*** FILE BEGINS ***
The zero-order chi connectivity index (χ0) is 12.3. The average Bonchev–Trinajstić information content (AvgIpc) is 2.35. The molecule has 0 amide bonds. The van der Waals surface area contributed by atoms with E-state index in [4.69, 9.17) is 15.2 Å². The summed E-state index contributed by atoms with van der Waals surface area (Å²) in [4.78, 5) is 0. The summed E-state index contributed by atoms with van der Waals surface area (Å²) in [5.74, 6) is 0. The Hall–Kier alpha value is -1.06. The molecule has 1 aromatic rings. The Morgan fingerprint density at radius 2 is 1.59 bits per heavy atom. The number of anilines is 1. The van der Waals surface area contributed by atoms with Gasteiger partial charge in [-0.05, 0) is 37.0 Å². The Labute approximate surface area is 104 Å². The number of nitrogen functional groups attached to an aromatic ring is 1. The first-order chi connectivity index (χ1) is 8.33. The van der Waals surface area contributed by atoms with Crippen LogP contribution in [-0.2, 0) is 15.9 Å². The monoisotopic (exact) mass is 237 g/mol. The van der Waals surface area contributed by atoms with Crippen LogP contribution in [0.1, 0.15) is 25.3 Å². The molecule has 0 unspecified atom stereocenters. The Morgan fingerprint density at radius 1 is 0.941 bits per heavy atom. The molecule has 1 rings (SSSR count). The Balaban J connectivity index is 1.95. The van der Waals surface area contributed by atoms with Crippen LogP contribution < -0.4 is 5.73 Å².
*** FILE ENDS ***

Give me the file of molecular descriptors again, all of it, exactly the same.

The zero-order chi connectivity index (χ0) is 12.3. The average Bonchev–Trinajstić information content (AvgIpc) is 2.35. The molecule has 0 amide bonds. The van der Waals surface area contributed by atoms with E-state index in [4.69, 9.17) is 15.2 Å². The summed E-state index contributed by atoms with van der Waals surface area (Å²) in [4.78, 5) is 0. The summed E-state index contributed by atoms with van der Waals surface area (Å²) in [5.74, 6) is 0. The Hall–Kier alpha value is -1.06. The molecule has 1 aromatic rings. The Morgan fingerprint density at radius 2 is 1.59 bits per heavy atom. The number of anilines is 1. The van der Waals surface area contributed by atoms with Gasteiger partial charge in [-0.05, 0) is 37.0 Å². The Labute approximate surface area is 104 Å². The number of nitrogen functional groups attached to an aromatic ring is 1. The first-order chi connectivity index (χ1) is 8.33. The van der Waals surface area contributed by atoms with Crippen LogP contribution in [-0.2, 0) is 15.9 Å². The monoisotopic (exact) mass is 237 g/mol. The van der Waals surface area contributed by atoms with Crippen LogP contribution in [0.1, 0.15) is 25.3 Å². The molecule has 0 unspecified atom stereocenters. The Morgan fingerprint density at radius 1 is 0.941 bits per heavy atom. The molecule has 1 rings (SSSR count). The Balaban J connectivity index is 1.95. The van der Waals surface area contributed by atoms with Crippen LogP contribution < -0.4 is 5.73 Å².